Looks like I was a little closer to the mark than I realised last night as the BBC are ‘plunged’ into acrimony over the lack of vetting around the hustings show last night. I found their explanations a little hard to follow, particularly in the Imam’s case of making comments on Twitter and then somehow hiding them from scrutiny (how – did he make the account private?), before they came public again. It’s all a bit odd, and only reinforces my gut feeling that the show was too staged and rigged to try to embarrass Boris for its own good.
It hasn’t gone so well for Rory Stewart either today, though, ejected from proceedings after going backwards with the progress he’d made yesterday. I’m not sure his performance last night did him too many favours, along with the slightly strange body language and posture that he adopted for much of proceedings. He looked like he was being buffeted in slow motion by a wind machine. Still, the whole venture has probably done him no end of good and certainly planted him firmly on the political landscape.
I was also confused by his flip-flopping over whether he would be willing to serve in a Johnson led cabinet. No doubt the media caused confusion here too, but it did seem a bit strange that the guy posing as the unity candidate was so equivocal about actually working with the others. And even though I didn’t really agree with a lot of what he said, I have to say he’s generally played a blinder. I suspect this is not the last we’ve seen of him by a long way.
And so the whole roadshow trundles on for another day. At least there’ll just be two left tomorrow, if some kind of coronation doesn’t take place instead.
Well, I just watched the hustings show on the BBC and quite frankly I think it was a huge waste of time.
Emily Maitlis seemed to spend most of the limited time Boris Johnson was given talking over him trying to remind him of things he said. Indeed, most of the questions seemed deliberately worded to allow Emily to go on the BoJo offensive – she had all her embarrassing Boris quotes lined up ready – although in fairness she did once do the same to Jeremy Hunt. Both Jeremy and Boris did a great job of ignoring her, although Boris realised this and his apology to her was one of the lighter moments of the show.
I’m not sure any of them came out of it particularly well. Rory Stewart seemed a bit vague and waffly at times (but did talk some sense), and Sajid Javid and Jeremy Hunt were competent, but in the most part didn’t say much of consequence. Michael Gove seemed to have a lot of air-time, and as a result may stick more in people’s minds, but his heart-felt thanks to each person who asked a question (when perhaps he should have just been answering the question) made me cringe.
I don’t think any of them said anything we didn’t already know, and none of them really properly answered any of the questions, or for that matter, really interacted with the people asking questions. None of them, for example, had the courage to tell the young lady who asked them to commit to cutting carbon to Net 0 by 2025 that it just isn’t economically possible. The poor Imam who asked the question about ‘words having consequences’ just looked like he’d been set up by the BBC to have a poke at Boris. The woman from Southampton mentioned that her husband’s job was at threat from a No Deal Brexit, but no-one asked exactly how that would happen (I couldn’t figure it out, and presumably neither could they from their answers).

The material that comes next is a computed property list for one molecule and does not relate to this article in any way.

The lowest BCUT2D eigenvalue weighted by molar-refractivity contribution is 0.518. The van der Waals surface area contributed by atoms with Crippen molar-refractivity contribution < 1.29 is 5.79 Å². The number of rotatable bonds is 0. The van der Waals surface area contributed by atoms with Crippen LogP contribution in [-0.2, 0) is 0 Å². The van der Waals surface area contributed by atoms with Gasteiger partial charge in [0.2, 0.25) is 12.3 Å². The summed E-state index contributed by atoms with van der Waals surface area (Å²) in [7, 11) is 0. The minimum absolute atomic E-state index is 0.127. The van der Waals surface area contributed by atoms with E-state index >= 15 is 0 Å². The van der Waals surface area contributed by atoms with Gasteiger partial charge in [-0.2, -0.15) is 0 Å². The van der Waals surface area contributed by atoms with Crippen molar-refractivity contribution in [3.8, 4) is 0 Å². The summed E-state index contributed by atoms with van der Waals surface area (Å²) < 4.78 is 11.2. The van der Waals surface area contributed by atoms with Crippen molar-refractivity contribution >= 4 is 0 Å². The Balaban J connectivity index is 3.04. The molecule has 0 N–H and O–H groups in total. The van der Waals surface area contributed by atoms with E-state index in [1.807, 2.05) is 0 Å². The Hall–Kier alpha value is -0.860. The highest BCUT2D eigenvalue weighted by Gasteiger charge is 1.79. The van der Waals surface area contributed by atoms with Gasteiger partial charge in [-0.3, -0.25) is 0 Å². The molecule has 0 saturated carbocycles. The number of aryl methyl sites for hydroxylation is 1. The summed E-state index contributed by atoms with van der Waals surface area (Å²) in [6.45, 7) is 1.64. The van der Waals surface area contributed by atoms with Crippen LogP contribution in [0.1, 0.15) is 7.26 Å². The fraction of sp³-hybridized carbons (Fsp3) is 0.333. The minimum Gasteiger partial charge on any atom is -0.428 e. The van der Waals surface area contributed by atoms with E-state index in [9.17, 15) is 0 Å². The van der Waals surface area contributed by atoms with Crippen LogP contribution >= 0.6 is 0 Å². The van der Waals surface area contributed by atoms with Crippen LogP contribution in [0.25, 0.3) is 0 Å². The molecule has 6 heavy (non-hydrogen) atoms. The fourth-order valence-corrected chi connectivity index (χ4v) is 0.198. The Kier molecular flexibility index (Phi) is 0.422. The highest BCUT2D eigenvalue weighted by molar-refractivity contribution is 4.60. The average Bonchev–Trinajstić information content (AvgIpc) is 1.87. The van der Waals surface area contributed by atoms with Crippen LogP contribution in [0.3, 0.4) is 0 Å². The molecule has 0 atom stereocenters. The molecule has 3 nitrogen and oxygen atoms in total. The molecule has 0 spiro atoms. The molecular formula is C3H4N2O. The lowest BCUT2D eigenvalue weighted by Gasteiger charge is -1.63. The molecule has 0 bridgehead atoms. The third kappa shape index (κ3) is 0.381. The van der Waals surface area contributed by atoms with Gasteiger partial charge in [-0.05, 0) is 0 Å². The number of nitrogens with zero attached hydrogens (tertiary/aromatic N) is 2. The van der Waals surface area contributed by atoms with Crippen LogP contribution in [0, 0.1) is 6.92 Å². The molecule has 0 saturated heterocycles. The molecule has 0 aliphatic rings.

I’m not sure what was worse, the BBC’s efforts to make them look daft, or their own inability to add anything useful to the ongoing debate. Either way, as I’m not a member of the Conservative Party, so don’t get to vote, it’s just an hour of my life I won’t get back…
There’s a good interview with Rory Stewart on the Spectator’s Saturday Coffee House Shots podcast this week, where James Kirkuk quizzes Rory about various things. Funnily enough, the first thing they talk about is the ‘radical centre’ which is basically what I was expounding in yesterday’s post.
Rory discusses his ideas for a government that takes the best of left and right, very much echoing my points. He also goes on to describe how he proposes to get round the Brexit impasse by creating a citizen’s court, which I also think could be a good thing. James Kirkuk seemed less convinced by the idea, but as Rory says, if it doesn’t work, it’s only taking a few weeks out of the process and is a better idea than anyone else has come up with to break the stalemate within Parliament itself.
The one thing I’m not sold on is the term, ‘radical centre’, it sounds like a group that are only interested in the centre ground of politics. Kirkup also runs a think tank that calls itself the Radical Centre, and I agree a lot less with most of the things he tends to come out with (but I’m sure he’s a jolly nice chap).
To me, Rory’s (and my) political stance needs a brand, more than a ronseal title, something that is relatively meaningless, but people can assign values to. As I own Whuff.org (long story, read Down and Out in the Magic Kingdom by Corey Doctorow to get some idea of where I got that name from), I’ve started to use that as my little playground for further exploring my political ideas. I’m not saying that whuff.org, or the Whuff Party, is the way forward, (phones tend to autocorrect it to whiff for a start), but something along those lines.